In 2016 Government published plans for all young people be given two choices at 16, A-levels (the academic route) – followed by higher education (an undergraduate degree) and then skilled employment, or T levels (the technical route) – either an apprenticeship or college-based programme of technical education followed by higher level apprenticeship or higher technical study and then skilled employment.
The Post-16 Skills Plan
The Post-16 Skills Plan, published in July 2016, was an ambitious framework aimed at supporting young people and adults to secure a lifetime of sustained skilled employment and to meet the needs of our changing economy.
The Industrial Strategy
The recently published Industrial Strategy outlines Government commitment to this task through the following intentions:
- Establish a technical education system that rivals the best in the world to stand alongside our world-class higher education system
- Invest an additional £406m in maths, digital and technical education, helping to address the shortage of science, technology, engineering and maths (STEM) skills
- Create a new National Retraining Scheme that supports people to re-skill, beginning with a £64m investment for digital and construction training
The government are now seeking views on the development of new T-level programmes and how they should be designed to implement the Sainsbury panel’s recommendations.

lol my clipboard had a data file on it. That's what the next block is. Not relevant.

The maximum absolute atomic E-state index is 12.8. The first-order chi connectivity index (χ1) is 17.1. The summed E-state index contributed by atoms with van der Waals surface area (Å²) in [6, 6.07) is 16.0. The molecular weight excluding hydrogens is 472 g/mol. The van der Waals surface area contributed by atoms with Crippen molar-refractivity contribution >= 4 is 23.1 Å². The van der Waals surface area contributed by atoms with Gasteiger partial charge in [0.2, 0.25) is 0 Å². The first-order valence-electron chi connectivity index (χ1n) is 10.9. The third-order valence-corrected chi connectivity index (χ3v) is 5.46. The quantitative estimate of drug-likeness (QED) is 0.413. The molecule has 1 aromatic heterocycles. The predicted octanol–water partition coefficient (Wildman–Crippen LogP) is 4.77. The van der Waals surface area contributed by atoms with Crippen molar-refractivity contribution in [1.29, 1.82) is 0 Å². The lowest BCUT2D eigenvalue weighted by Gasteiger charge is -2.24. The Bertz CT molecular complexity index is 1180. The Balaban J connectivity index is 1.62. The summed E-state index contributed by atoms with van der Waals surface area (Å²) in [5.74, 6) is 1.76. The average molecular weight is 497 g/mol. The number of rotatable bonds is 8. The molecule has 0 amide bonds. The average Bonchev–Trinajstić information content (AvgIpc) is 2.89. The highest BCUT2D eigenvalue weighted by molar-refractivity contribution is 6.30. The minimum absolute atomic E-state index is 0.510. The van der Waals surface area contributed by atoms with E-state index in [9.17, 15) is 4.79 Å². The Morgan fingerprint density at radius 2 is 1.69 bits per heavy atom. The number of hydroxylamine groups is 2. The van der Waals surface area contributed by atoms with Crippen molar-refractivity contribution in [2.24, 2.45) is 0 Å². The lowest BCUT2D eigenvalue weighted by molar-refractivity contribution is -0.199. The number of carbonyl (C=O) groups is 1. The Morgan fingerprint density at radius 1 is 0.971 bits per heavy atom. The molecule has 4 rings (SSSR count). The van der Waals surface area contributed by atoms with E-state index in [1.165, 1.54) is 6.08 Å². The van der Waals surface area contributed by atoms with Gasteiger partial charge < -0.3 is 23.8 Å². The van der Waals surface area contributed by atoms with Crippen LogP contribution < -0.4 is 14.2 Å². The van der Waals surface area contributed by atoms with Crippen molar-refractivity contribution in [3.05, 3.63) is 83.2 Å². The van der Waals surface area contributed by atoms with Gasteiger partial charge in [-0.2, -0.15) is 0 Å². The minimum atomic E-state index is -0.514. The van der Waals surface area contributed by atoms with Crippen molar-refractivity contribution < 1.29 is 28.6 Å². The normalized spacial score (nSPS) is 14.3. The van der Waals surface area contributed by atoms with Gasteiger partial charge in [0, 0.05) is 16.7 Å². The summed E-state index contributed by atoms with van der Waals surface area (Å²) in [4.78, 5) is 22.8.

What are T Levels?
T Levels are not qualifications in themselves in the same way as individual A-levels are. T Levels is a term being used to describe the 15 technical routes that will be available. Within these 15 routes there are likely to be many qualifications, grouped according to the pathway.
Who are T Levels for?
T Levels will be for 16 – 19 year olds. So when you get to 16 – you will choose between the academic and the technical route.
When will T Levels be available?
After a series of delays, first teaching of T Levels is planned for September 2020. Not all T levels will be available at this time. Others will be introduced at later stages.
What will you be able to do T Levels in?
There will be 15 new technical routes, each of which will be designed in partnership with employers to make sure that they include learning and training in areas and skills which are needed in industry.
- The agriculture, environment and animal care route
- The business and administrative route
- The catering and hospitality route
- The childcare and education route
- The construction route
- The creative and design route
- The digital route
- The engineering and manufacturing route
- The hair and beauty route
- The health and science route
- The legal, finance and accountancy route
- The protective services route
- The sales, marketing and procurement route
- The social care route
- The transport and logistics route